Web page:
Time was short and decisions were necessary. Now.
So they came up with a plan to surround Mariveles District Hospital with portable toilets and park a water tanker truck outside to supply water. It was far from ideal, but they were looking at a disaster.
Scott Zimmer, of St. Paul, and an advance team of a handful of other Minnesotans came to the Philippines a week before the main contingent of doctors, nurses and others. The bulk of the Twin Cities’ volunteers arrived in Mariveles on Saturday on a medical mission that would have them open the new hospital and christen it with thousands of local patients in the week ahead.
Zimmer and others, however, wondered only days earlier if they should scrub the mission and tell everyone to stay home.
The building, which had been saved from the scrap heap and slowly remodeled over the past four years, was nowhere near ready for patients. There was no water, no sewer, no electricity, no back-up generator on site and no ceiling fixtures. All are fairly critical elements in a hospital.
I’ve been on projects before where we’ve been behind and under pressure,” Zimmer said, “but never like this one where it came to the point of, ‘are we going to cancel?’ ”
Members of the advance team gathered and decided they had to go forward. A contingency plan, which consisted of the portable toilets and tanker truck, was drawn up. Meantime, the workers soldiered on.
“Our pinnacle moment was Friday,” Zimmer said. “That’s when we knew we could make it work.”
There is no casting blame for the problems, just a determination to get them fixed. Things are done differently in the Philippines and Zimmer accepts that. For instance: Last week he called a plumber, who showed up with no tools. He tightened everything by hand. That might work in some places, but it left the hospital with a lot of leaks.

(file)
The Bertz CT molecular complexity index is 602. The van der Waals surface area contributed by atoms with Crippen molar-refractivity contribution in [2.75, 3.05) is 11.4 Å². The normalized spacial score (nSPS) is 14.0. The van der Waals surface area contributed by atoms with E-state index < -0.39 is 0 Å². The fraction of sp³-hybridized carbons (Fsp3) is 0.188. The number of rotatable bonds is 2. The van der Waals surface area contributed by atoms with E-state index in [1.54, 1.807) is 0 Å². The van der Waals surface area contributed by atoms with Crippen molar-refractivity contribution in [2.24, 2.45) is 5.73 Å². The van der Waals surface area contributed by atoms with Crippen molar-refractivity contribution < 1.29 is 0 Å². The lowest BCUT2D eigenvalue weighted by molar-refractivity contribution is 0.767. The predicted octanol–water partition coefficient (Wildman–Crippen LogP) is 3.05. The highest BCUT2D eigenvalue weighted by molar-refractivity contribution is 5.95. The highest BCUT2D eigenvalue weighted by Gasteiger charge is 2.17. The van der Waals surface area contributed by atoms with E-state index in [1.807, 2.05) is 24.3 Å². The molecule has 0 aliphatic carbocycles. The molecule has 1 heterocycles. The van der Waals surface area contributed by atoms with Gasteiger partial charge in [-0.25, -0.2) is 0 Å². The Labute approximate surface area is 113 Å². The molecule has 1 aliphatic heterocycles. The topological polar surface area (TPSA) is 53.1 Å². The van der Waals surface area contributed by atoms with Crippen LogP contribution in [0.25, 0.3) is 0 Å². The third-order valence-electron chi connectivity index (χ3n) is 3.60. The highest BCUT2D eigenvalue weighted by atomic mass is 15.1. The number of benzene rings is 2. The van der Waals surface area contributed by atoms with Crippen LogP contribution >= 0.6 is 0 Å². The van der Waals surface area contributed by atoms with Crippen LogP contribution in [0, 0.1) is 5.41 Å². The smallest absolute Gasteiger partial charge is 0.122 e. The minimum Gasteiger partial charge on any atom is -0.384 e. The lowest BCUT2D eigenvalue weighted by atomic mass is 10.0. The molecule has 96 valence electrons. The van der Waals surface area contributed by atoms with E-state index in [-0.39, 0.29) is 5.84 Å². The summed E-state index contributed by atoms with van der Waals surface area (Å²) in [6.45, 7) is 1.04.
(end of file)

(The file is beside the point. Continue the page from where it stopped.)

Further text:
Most have been fixed, but on Saturday the doctors, nurses and others were told that if they saw any leaks they should report them and they would be repaired.
And so it goes in the 24 hours before the patients arrive. Construction workers and doctors brush shoulders in the hallways as they prepare for the opening.
Zimmer, a Realtor and property investor who has a background in construction as well as hospital operations, has a quiet confidence. You can sense he feels a minor miracle has occurred. Much credit is given to members of the advance team.
“We know each other so well that we can predict each other’s thoughts and actions,” he said. “It has really been a team effort.”
With his varied background, he was asked what his title was on this project. “I don’t know,” he said. “I’ll text (mission coordinator Dr. Bernard Quebal) and ask.”
A few minutes later, Quebral texted back a two-word title: The Savior.